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How Does a Laser Work?

Michael Anissimov
Updated May 23, 2024
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The LASER (Light Amplification by Stimulated Emission of Radiation) is a triumph of modern optics. By exploiting a quantum mechanical effect called stimulated emission, lasers generate a coherent, nearly monochromatic beam of photons. Non-laser light sources typically generate incoherent, unfocused beams of light at a variety of wavelengths, prohibiting certain applications.

To create a laser, two components are necessary — a gain medium and a resonant optical cavity. For a gain medium, certain crystals, glasses, gasses, semiconductors and even dyed liquids may be used. The gain medium is stimulated by an energy pump source such as an electrical current or another laser. The medium absorbs the energy, exciting the states of the particles in the medium. After a certain threshold, called population inversion, is achieved, shining light through the medium causes more stimulated emission, or release of energy, than absorption.

A resonant optical cavity is a specially sized chamber with a mirror at one end and a semi-silvered mirror at the other. The two reflective surfaces cause light trapped inside to reflect back and forth through the gain medium, acquiring greater energy with each pass. When this effect levels off, the gain is said to be saturated and the light becomes true laser light. Different gain mediums give rise to lasers of different wavelengths.

Two varieties of laser are continuous and pulse. The continuous laser is more useful for most applications, but the energy in a pulse laser can be very large. The degree to which the beam diverges over time varies inversely with proportion to its diameter. Small beams diverge rapidly, while larger ones remain coherent.

When the laser was patented by Bell Labs in 1960, it could not immediately be given any applications, although spectrometry, interferometry, radar and nuclear fusion were discussed as potential areas of interest. Today, the laser is among the most versatile of technological wonders, with applications in data storage and retrieval, laser cutting, vision correction, surveying, measurements, holography and displays, and even nuclear fusion. Maximum achievable laser pulse intensity has increased exponentially since the mid-1980s. One day, lasers may be used to generate net energy-producing fusion reactions, providing energy for the entire human race. They also might be used to push solar sails into the depths of outer space.

InfoBloom is dedicated to providing accurate and trustworthy information. We carefully select reputable sources and employ a rigorous fact-checking process to maintain the highest standards. To learn more about our commitment to accuracy, read our editorial process.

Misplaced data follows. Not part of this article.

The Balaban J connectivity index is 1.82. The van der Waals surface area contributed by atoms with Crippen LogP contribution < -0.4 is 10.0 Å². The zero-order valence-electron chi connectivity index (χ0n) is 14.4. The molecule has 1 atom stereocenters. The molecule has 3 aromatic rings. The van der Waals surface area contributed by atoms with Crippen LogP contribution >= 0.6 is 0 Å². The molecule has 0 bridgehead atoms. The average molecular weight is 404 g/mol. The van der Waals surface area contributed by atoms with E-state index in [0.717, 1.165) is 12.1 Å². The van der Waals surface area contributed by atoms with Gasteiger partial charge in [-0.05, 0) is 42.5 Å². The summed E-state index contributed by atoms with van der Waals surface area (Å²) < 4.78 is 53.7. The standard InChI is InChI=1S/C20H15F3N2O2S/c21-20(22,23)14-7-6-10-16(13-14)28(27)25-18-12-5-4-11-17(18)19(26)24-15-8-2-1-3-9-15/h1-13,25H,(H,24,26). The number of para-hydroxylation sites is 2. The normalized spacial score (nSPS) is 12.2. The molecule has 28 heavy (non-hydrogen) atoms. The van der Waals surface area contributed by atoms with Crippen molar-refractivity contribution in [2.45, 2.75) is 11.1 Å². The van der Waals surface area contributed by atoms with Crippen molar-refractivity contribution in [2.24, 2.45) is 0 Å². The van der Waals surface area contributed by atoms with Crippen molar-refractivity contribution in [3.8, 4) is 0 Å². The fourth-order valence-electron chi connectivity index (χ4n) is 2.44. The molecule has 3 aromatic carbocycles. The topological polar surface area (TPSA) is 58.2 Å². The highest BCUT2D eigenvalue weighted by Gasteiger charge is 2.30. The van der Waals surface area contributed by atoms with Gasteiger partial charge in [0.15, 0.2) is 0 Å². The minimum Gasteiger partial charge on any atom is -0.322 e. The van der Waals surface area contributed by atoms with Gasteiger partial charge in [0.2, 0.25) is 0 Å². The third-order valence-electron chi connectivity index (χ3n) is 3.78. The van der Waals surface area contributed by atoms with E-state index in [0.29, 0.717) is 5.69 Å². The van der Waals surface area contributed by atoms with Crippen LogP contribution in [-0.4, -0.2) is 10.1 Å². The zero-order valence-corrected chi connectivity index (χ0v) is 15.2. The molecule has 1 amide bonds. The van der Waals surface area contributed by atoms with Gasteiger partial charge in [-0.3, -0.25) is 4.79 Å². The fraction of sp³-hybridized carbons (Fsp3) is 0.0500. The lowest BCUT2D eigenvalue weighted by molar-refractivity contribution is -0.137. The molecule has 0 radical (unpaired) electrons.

Michael Anissimov
By Michael Anissimov
Michael Anissimov is a dedicated InfoBloom contributor and brings his expertise in paleontology, physics, biology, astronomy, chemistry, and futurism to his articles. An avid blogger, Michael is deeply passionate about stem cell research, regenerative medicine, and life extension therapies. His professional experience includes work with the Methuselah Foundation, Singularity Institute for Artificial Intelligence, and Lifeboat Foundation, further showcasing his commitment to scientific advancement.
Discussion Comments
By anon326391 — On Mar 21, 2013

Ordinary light scatters due to its varying wavelengths and frequencies, whereas laser beams are highly organized light with all photons traveling in the same frequency and wavelength.

By afterall — On Jan 31, 2011

Lasers have also become a fascination of many television shows and movies. One of my favorite movies is the 80s Val Kilmer movie Real Genius, where they help to build an enormous laser, supposedly strong enough to shoot at things from outer space, unknowingly helping a professor create a dangerous weapon.

There was also a plot about lasers in the television show The Big Bang Theory, where the main characters, a group of guys who work in physics at a university in California, make a machine to shoot a laser and reflect it off the moon.

By watson42 — On Jan 30, 2011

Lasers have really taken over the imaginations of people, even those who are not that interested in science. And I admit that, especially when less was known about them, the concept of figuring out fantastical ideas for how to make a laser were even interesting to me as a kid, and I was much more of a castles and unicorns type when it came to fantasies and imagination.

By anon84953 — On May 18, 2010

this does not really explain how waves travel through a laser.

Michael Anissimov
Michael Anissimov
Michael Anissimov is a dedicated InfoBloom contributor and brings his expertise in paleontology, physics, biology,...
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